In social media marketing, every fan or follower counts in some way or another. Each one counts as another step closer to successful marketing in the social world. Of course, there are some fans that are much more influential for brands than others. Social media is all about sharing information from one person to the next, and there are some fans of products and brands that earn a lot more media for the business than most others. The social media marketing company Wildfire that was recently purchased by Google released some data showing how important it can be for businesses to engage their biggest fans on social platforms.
Wildfire’s data statistics showed how sharing can significantly boost earned media numbers. They reported that with every sharer cam around 14 earned media impressions being generated. Also, brand can impact engagement levels through sharing, as good sharer engagement has led to three times more comments or likes on company and brand pages. Furthermore, with every 10 new joiners that a brand receives, there comes an average of 13 more people engaging with clicks or other interactions. Clearly, the more influential fans on pages should be priority one, as they can very easily affect the total number of fans an advertiser’s page receives.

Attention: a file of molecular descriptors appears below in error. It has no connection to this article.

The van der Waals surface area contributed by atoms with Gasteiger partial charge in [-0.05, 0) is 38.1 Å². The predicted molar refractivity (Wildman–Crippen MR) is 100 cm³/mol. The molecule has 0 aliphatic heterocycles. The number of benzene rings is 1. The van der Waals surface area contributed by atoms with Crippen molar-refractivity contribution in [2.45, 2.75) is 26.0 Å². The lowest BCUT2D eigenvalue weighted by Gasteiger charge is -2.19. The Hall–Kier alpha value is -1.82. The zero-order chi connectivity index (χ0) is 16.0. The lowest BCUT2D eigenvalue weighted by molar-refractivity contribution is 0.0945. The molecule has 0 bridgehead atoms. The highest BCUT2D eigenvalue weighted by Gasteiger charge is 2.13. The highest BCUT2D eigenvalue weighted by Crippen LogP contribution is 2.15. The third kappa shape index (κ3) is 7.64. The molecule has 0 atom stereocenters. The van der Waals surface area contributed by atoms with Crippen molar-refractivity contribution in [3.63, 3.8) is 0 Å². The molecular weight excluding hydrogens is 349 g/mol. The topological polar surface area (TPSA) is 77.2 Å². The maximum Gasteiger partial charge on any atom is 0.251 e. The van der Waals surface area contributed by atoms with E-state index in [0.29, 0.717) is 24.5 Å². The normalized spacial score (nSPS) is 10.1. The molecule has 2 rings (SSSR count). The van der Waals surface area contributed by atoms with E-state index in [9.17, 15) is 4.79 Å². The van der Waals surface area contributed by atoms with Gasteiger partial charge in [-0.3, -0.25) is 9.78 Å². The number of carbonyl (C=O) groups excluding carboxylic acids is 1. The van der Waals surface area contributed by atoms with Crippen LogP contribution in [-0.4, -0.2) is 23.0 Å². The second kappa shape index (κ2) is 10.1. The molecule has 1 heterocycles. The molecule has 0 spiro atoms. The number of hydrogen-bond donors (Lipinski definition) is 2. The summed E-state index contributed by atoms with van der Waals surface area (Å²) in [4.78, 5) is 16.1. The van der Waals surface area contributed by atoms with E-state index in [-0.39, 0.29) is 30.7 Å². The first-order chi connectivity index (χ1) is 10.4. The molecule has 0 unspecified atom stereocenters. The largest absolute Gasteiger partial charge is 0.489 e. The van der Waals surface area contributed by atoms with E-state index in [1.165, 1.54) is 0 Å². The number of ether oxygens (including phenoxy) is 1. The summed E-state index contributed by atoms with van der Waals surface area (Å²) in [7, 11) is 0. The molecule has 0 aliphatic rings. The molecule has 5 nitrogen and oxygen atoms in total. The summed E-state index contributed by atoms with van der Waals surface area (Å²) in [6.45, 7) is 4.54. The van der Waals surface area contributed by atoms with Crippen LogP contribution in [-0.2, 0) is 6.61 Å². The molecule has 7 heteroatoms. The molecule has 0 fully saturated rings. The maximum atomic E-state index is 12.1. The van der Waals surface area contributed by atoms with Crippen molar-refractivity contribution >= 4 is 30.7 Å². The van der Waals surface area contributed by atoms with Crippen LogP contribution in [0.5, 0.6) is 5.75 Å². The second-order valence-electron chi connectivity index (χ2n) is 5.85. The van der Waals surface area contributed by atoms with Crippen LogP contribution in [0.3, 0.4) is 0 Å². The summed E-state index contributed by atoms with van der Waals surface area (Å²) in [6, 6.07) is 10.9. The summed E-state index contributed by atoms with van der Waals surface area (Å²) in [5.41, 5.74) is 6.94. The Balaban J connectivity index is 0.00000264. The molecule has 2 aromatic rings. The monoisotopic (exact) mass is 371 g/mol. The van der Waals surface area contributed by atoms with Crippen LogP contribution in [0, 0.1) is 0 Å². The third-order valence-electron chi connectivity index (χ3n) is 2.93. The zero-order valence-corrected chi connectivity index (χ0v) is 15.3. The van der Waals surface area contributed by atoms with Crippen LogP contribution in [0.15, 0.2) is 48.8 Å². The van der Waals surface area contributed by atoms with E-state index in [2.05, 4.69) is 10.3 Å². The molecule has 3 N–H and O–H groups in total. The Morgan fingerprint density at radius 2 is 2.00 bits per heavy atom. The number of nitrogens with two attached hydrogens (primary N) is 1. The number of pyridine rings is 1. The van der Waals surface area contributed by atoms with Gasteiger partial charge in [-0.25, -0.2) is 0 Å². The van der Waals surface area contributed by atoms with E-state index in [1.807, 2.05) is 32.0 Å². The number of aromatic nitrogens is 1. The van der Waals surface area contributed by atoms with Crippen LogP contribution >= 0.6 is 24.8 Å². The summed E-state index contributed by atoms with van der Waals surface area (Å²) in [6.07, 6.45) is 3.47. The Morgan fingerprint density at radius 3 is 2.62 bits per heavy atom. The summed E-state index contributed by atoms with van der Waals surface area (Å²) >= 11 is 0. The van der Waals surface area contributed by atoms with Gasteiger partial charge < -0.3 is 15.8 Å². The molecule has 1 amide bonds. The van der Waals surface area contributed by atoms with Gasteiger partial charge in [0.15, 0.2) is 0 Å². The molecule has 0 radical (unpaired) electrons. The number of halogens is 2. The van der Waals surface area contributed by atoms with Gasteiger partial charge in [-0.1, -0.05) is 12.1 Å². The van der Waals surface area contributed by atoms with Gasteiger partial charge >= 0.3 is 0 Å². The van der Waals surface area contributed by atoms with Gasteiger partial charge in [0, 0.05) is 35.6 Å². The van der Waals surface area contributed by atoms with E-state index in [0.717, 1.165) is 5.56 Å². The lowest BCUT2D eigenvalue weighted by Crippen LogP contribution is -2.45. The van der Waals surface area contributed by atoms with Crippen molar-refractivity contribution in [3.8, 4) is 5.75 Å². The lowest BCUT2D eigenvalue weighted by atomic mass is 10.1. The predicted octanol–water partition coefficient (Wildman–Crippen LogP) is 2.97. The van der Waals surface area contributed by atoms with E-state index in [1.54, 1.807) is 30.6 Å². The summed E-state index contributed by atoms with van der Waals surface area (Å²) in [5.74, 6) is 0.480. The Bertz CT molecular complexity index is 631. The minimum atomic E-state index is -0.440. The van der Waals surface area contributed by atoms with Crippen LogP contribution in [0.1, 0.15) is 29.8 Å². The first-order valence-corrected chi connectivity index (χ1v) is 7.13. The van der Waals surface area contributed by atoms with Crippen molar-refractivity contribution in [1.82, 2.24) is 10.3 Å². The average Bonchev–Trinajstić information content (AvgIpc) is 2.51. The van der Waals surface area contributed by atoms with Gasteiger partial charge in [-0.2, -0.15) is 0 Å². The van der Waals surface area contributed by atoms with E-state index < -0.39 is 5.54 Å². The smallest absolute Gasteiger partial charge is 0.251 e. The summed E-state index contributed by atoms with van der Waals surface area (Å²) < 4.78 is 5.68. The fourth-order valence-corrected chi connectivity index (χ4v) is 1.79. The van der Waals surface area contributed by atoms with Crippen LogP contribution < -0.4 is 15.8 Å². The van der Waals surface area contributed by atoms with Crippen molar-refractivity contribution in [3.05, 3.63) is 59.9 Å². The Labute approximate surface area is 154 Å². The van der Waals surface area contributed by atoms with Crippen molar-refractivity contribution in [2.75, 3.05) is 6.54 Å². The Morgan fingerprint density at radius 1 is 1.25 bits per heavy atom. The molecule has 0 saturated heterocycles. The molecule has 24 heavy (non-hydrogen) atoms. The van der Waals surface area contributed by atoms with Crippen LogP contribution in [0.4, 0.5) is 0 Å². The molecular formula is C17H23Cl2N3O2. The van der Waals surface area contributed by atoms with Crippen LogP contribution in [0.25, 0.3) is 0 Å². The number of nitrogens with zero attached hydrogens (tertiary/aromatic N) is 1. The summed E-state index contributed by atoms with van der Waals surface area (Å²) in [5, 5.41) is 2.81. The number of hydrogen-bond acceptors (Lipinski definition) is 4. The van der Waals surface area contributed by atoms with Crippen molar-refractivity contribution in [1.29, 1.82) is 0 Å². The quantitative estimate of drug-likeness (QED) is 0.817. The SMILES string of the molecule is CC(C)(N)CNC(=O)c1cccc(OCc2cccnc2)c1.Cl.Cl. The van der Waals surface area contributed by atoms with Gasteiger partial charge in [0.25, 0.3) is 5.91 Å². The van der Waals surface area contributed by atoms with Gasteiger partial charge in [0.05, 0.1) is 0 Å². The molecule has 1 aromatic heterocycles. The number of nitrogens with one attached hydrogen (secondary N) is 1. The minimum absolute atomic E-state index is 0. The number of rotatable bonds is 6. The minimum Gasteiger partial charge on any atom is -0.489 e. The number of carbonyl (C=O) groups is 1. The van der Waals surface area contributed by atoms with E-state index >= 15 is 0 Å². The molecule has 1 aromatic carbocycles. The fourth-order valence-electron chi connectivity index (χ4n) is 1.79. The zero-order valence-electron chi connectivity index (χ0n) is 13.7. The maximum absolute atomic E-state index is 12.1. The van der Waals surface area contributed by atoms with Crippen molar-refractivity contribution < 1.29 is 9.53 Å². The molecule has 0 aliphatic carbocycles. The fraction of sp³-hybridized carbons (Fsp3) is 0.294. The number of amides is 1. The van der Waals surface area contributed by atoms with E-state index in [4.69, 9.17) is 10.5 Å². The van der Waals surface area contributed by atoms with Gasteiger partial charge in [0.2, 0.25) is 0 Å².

After analyzing 10,000 brands and advertisers that were partaking in social media marketing campaigns on Facebook, Wildfire narrowed the numbers down to the 10 percent of brands that were considered the top performers. For that top 10%, the user breakdown was weighted toward joiners for the most part. 61% of users that engaged with these top brands were those who simply joined their pages, 34.3% were those who shared page content, and 4.7% of users were advocates. Compared to the rest of the brands’ pages that were analyzed, the top performing 10 percent showed 20% more sharers and at least 3% more advocates.
During a press release, Wildfire CEO and founder Victoria Ransom stated,
“This data clearly shows that brands need to be focused on nurturing their most active fans, particularly their brand advocates,” said Victoria Ransom, CEO and Founder at Wildfire. “Brands should give users a variety of ways to engage with them — and several options for what to do when they get there — to increase time spent on the page as well as return activity. Brands should also give users specific instructions about what to do to engage. For example, if you want someone to ‘Like’ your post, it helps to directly ask for it.”
Wildfire’s data shows that, in order to create more engagement in social media, attention should be paid to those users who have already engaged with your business page. The most influential sharers for a particular business’s page hold a lot of power that brands should embrace. The impact of the most active fans for any business in social media can be huge, and managing these users is a smart way to improve user engagement. Surely, the brands that have already taken action with more active fans have seen satisfactory results.